The Kids Garden
Those of us with children are always looking for ways to spend time together while enriching their lives. However, finding an activity that engages both the interests of a child and their parent is easier said than done. Starting a kids garden project is one of those rare activities that every generation in the family can enjoy.
The benefits of gardening in early childhood can be felt throughout your child’s life. Kids can learn how plants develop, and what it means to nurture new life. Especially here in Steinbach, we know first-hand how valuable it is to understand how food is grown. These ideas are fun ways to spend time with your children while teaching them gardening fundamentals.
Garden Activities for Toddlers
Very young children are a ton of fun to involve in the garden. Get kids aged two to four excited about the garden ecosystem with these projects!
Egg Carton Seed Sprouter – Teach kids about seeding indoors! With your little one, bring a cardboard egg carton, a small bag of fresh compost-enriched soil, and a variety of seeds outside. Show your child how to fill them carton and let them have fun getting messy. Then, show them how to plant the seeds. They can pick different seeds to plant in each egg compartment. Water the carton and place it next to a sunny window with a plastic tray set underneath to catch runoff. Watch together as the sprouts begin to poke out and make a daily ritual of checking on the carton together.
Garden Buddies – While out walking together, have your toddler collect interesting shaped rocks. Take them home and use water-based paints to paint the rocks like frogs, insects, and flowers. Then. let your child decorate your yard or garden with their painted pals.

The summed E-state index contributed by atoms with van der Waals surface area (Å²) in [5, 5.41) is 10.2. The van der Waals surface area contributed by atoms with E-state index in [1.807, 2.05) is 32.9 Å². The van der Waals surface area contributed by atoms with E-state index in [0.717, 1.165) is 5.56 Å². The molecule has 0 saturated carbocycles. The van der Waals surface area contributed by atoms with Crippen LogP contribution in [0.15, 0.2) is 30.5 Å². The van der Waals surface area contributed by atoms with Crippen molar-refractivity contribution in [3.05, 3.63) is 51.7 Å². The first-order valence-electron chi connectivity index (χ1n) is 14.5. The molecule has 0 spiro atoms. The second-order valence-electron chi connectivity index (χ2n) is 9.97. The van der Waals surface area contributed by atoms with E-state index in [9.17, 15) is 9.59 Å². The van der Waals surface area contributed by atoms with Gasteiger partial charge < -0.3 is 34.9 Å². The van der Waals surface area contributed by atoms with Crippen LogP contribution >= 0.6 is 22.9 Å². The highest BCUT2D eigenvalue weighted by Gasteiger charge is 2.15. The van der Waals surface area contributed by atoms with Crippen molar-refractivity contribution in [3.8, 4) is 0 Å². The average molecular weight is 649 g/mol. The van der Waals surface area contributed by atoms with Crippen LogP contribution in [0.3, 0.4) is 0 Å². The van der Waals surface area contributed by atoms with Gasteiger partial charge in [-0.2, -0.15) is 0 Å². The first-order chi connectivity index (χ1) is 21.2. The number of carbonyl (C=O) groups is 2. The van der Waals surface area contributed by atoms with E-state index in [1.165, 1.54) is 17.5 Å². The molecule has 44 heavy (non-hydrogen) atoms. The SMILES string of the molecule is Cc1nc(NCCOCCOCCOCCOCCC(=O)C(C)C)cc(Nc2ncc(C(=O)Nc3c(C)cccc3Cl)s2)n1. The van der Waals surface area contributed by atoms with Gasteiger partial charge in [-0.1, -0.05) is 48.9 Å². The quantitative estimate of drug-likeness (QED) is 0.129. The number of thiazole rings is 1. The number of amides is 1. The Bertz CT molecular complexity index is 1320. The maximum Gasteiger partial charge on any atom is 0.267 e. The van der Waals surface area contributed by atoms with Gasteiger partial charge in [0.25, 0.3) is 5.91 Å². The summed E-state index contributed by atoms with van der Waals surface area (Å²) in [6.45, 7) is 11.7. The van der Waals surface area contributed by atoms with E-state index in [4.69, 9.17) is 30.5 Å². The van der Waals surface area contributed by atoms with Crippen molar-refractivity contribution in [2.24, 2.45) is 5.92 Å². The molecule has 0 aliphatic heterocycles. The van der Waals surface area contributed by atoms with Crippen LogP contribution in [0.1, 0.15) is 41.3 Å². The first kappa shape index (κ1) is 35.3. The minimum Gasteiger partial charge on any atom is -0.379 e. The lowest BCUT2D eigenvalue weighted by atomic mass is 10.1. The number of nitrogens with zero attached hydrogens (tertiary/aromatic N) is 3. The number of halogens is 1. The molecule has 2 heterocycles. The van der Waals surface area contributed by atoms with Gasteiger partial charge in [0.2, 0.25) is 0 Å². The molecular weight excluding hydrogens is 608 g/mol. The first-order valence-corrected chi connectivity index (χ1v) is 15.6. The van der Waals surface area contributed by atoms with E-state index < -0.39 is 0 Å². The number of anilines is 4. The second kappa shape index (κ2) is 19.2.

Taste Test – Help your toddler appreciate fruits and veggies early on by creating a sensory board of sliced fruit and vegetables. Ask them which colours they notice, which fruits and vegetables look similar, and whether they also taste similar. Try a variety of treats, like berries, cucumbers, carrots, apples, bananas, and small florets of broccoli.
What time of day should I water my plants? The best times to water your plants are in the early morning or in the early evening. At these times, the heat and sunlight aren’t at their peak, which gives your plants more time to absorb moisture before the sun begins to evaporate the water in the container. Well-hydrated plants are less likely to die prematurely, especially in the blazing Manitoba summer sun. You can help containers retain moisture by applying a layer of mulch over the soil—just make sure you leave a little room between the mulch and your plant stems.
Garden Ideas for Kids
Kids love to explore the natural world. Teaching children about gardening is easy and fun with these kids’ garden activities for ages five and up.